So what's wrong with my argument? (II)

 © 2011 by Jensen DG. Mañebog

INFORMAL FALLACIES > Fallacies of Presumption

FALLACIES OF PRESUMPTION are ineffective in providing sufficing reason for their conclusion to be accepted as true. However, in cases such as these, the erroneous reasoning is the result of an inferred supposition of some further proposition, the truth of which is doubtful or still debatable.


The fallacy of accident states some principle that is generally true and errs when it applies this principle to an accidental or exceptional case. In other words, this fallacy is committed when one takes a general rule and applies it to its atypical or exceptional cases.

            Col. de Guzman is a criminal. He killed enemies during the war and as we all know, he who kills another commits a crime.

Though it is a general rule that killing is a crime, for a soldier to do so during wars is sanctioned by the law and is therefore an exception to this general rule.

Converse Accident

It is also called “hasty generalization.” It is concluding based on insufficient or unrepresentative evidence.

Mark Caguioa has tattoo and is an excellent basketball player.

Therefore, people who have tattoo are excellent basketball players.

Notice that a single or few instances are not enough to found the truth of such a general statement. The argument is invalid since it is easy for the conclusion to be false even though the premise is true.

False Cause (post hoc ergo propter hoc)         

There was an eclipse on Monday evening.

On Tuesday morning I got migraine.

Therefore, the eclipse caused my migraine.

When one assumes that just because one event follows another then the first is the cause of the second, he commits the fallacy of false cause. It is also known aspost hoc, ergo propter hoc, meaning “after this, therefore because of this. “

Begging the Question (petitio principii)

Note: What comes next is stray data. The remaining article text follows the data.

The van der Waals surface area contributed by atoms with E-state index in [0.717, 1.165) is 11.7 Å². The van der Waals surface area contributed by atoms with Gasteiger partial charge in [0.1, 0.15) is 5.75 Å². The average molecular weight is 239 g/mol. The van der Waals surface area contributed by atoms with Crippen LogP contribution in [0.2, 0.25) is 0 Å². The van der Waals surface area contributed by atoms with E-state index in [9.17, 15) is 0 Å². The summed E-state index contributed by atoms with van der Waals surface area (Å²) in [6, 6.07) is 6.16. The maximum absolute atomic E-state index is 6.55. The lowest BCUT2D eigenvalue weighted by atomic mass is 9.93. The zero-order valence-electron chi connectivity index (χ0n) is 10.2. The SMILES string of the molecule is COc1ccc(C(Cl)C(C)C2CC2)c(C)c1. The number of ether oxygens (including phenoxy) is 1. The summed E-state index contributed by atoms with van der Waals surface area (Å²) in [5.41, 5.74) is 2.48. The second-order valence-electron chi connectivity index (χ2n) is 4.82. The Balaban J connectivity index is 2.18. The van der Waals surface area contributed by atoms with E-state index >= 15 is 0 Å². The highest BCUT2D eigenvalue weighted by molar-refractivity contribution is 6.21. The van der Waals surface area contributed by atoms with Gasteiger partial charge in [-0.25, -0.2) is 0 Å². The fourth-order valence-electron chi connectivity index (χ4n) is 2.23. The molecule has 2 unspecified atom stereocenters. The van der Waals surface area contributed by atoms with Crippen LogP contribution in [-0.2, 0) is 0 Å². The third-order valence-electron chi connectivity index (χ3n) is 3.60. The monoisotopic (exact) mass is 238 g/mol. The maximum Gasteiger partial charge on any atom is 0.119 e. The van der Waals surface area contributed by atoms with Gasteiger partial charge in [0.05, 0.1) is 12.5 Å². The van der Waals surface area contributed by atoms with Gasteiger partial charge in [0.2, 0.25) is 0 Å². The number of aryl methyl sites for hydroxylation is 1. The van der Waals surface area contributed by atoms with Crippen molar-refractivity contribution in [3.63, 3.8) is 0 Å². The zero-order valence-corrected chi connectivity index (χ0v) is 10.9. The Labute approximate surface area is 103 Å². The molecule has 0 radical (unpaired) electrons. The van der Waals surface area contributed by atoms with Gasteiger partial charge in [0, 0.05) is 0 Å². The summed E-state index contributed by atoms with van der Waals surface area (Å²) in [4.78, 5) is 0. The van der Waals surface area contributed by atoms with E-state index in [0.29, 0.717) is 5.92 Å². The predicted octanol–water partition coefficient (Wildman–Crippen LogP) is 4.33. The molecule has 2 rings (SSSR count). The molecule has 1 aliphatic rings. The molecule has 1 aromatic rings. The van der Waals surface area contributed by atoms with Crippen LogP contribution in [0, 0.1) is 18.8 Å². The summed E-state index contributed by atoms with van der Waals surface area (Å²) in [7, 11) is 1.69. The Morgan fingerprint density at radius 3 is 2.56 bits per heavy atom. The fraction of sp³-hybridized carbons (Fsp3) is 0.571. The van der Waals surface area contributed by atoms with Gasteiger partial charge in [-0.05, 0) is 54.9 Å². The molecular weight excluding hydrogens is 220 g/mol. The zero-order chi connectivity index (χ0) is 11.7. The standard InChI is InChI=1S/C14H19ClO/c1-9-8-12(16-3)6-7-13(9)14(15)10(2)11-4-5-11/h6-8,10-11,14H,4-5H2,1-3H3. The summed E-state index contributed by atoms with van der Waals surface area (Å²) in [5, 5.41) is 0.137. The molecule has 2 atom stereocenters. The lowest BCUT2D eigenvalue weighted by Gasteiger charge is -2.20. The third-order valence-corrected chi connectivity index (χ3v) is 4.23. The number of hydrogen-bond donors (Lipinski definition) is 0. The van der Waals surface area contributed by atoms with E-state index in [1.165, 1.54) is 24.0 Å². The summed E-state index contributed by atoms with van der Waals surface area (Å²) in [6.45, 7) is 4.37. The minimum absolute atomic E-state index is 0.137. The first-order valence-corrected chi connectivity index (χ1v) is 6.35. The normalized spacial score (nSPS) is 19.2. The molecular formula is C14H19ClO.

This fallacy takes two forms:

  1. Assumptio non probata

This is committed when what has yet to be proven true is assumed as already proven true and is used as a premise for what one wants to conclude.

            All Kapampangan are boastful. (to be proven true yet) Therefore, Don, a Kapampangan, is boastful.

  1. Circular Reasoning (Circulus in probando)

 This occurs when one uses a premise to prove the conclusion and then uses the same conclusion to prove the premise.

            Jay-jay is the 1st honor of the class because he is the most intelligent of all. Why is he the most intelligent? Because he is the 1st honor of the class.

Complex Question

This fallacy assumes the truth of its own conclusion by loading it implicitly in the question that is asked:

  • Have you stopped taking prohibited drugs?

  • If so, then you admit that you do take prohibited drugs.

  • If not, then you must still be taking prohibited drugs.

  • Therefore, you are taking prohibited drugs.

Neglected Aspect

This happens when one concludes based on some evidences while “neglecting” or ignoring evidences that would endorse other conclusion.

Ex: Brand A car costs less to purchase and operate.

            (But it costs more to maintain and repair than other brands)

Brand A car therefore is the best brand.
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1. Give an original example for each of the informal fallacies discussed.

How to cite this article:
Jensen DG. Mañebog. “So what’s wrong with my argument? (II)” @
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